There’s also the assumption that you’ll somehow have forgotten how to speak your own language. Although that’s probably because some people apparently do insist they are struggling to speak their mother tongue. This in spite of going abroad at a mature age, and maybe even being abroad for a few short years. I find that interesting because I lived in England for 13 years and never once lost my knowledge of Setswana. Likewise, I have countless family members as well as family friends of European descent who have been in Botswana for decades, who still speak their respective languages without any problem whatsoever. This curious case of amnesia seems to be unique to Batswana.
7. Everything will seem much, much slower!
Being back in Botswana, you may find yourself constantly fighting the urge to desperately want to wind up everyone and everything like you may have used to with those wind up dolls some of us had as kids. The way people do things will seem laboured, like there’s no sense of urgency, even when there is. You’ll remember there’s no hurry in Botswana and loathe that expression more than ever.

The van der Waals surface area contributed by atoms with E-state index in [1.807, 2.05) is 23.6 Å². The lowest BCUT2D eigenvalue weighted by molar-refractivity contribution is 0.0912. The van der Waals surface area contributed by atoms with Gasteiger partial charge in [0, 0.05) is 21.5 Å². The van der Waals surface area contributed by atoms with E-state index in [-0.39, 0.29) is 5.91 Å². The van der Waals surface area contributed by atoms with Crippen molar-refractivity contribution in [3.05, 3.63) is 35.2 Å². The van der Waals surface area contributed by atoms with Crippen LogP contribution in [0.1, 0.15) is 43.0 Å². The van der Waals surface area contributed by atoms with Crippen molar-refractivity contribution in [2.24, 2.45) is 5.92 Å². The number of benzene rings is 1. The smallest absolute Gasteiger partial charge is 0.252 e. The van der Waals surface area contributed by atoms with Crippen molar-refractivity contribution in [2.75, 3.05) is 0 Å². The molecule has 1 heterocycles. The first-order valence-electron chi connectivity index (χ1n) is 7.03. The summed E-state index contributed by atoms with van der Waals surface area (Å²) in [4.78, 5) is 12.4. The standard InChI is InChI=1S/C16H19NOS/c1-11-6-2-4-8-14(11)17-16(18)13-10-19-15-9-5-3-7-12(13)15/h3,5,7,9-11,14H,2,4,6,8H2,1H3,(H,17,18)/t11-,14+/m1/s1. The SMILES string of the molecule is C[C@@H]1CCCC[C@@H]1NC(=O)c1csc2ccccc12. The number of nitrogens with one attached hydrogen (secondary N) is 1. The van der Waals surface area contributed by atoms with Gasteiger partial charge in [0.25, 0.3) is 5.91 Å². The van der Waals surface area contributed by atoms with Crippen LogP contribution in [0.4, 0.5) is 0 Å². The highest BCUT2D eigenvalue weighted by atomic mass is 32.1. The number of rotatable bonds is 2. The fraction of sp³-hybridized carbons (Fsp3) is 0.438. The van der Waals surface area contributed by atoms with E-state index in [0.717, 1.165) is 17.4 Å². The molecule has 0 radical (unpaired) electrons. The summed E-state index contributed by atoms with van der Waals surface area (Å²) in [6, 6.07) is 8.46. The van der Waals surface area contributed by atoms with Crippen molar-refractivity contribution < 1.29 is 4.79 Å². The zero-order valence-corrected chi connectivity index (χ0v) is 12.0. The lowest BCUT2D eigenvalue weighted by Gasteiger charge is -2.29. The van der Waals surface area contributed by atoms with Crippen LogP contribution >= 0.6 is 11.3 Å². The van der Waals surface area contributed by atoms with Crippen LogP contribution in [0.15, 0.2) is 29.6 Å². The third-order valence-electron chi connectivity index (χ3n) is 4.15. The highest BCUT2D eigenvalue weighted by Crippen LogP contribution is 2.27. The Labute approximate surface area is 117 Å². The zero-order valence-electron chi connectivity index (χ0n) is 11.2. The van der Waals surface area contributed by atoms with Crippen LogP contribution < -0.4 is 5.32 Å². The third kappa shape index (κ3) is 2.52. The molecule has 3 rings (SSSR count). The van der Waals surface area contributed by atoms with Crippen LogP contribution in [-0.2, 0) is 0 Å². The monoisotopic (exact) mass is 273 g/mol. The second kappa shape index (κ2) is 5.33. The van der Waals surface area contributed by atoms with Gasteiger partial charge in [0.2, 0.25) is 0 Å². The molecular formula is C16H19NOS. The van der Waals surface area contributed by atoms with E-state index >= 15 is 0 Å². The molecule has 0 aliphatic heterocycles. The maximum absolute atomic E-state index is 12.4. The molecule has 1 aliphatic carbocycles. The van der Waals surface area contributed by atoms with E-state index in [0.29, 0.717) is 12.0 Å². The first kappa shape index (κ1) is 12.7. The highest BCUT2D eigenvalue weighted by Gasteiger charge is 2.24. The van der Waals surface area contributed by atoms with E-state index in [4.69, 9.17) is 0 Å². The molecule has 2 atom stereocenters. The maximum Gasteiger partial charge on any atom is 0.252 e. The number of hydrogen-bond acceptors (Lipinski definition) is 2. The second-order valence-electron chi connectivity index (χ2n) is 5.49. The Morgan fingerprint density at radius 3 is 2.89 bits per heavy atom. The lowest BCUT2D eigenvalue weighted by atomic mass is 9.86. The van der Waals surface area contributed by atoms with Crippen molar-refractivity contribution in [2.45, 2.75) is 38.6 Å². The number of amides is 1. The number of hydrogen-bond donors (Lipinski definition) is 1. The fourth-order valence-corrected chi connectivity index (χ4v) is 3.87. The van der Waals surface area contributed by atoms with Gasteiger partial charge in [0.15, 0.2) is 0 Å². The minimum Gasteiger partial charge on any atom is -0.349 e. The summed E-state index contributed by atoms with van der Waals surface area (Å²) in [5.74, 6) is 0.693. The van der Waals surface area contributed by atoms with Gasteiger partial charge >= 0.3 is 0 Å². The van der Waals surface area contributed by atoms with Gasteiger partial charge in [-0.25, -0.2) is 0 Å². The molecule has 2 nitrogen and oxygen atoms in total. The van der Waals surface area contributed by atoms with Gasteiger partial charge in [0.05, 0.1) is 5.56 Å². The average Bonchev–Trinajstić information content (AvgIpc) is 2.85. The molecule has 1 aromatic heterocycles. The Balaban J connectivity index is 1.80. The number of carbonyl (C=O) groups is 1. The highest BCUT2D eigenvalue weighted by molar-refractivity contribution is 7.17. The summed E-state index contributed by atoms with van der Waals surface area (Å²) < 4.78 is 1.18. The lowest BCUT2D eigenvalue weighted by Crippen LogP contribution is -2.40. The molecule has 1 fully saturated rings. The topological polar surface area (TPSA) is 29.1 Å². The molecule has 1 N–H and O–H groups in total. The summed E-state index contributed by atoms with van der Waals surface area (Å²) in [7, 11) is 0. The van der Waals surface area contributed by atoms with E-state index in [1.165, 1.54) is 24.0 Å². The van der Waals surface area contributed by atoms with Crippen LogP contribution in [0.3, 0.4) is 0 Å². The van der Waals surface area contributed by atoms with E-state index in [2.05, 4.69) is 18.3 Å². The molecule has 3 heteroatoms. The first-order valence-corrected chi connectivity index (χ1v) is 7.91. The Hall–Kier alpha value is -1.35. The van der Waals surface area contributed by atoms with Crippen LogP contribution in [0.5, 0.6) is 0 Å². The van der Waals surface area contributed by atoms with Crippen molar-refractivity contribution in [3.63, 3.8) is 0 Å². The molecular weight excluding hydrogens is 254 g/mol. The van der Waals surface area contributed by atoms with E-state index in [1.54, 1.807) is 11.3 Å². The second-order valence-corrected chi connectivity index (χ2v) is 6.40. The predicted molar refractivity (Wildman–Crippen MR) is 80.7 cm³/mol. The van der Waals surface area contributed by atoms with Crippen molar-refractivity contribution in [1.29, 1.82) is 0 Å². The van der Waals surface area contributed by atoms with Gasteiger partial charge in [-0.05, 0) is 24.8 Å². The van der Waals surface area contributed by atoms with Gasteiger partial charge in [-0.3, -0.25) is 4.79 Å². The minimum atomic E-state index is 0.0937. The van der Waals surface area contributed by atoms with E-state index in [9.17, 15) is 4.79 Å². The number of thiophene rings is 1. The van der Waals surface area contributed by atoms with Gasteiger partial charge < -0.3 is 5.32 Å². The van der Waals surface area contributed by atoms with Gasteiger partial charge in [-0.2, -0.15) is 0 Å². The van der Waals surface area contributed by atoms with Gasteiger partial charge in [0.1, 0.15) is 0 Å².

But to avoid ulcers, you’ll need to breathe and through gritted teeth, count to 10 and back a few times just to hang onto your sanity and not blow up. Your turn will eventually arrive.
8. If you don’t drive, you’ll curse yourself
If you don’t drive, now might be the time to learn to drive and get yourself that license. When you get back to Botswana, you’ll realise a car is an absolute necessity because combis are no way to travel around. Don’t get me wrong, they do serve a purpose, but they are not fantastic.
We all know there are many drivers who forget what it was like to not have a car and/or not drive. This becomes apparent when you’re invited to parties or outings that are far away and/or awkward to get to. Of course you could get a taxi, but it would cost you an arm and leg to get there and back… assuming you are able to find a taxi for the return journey.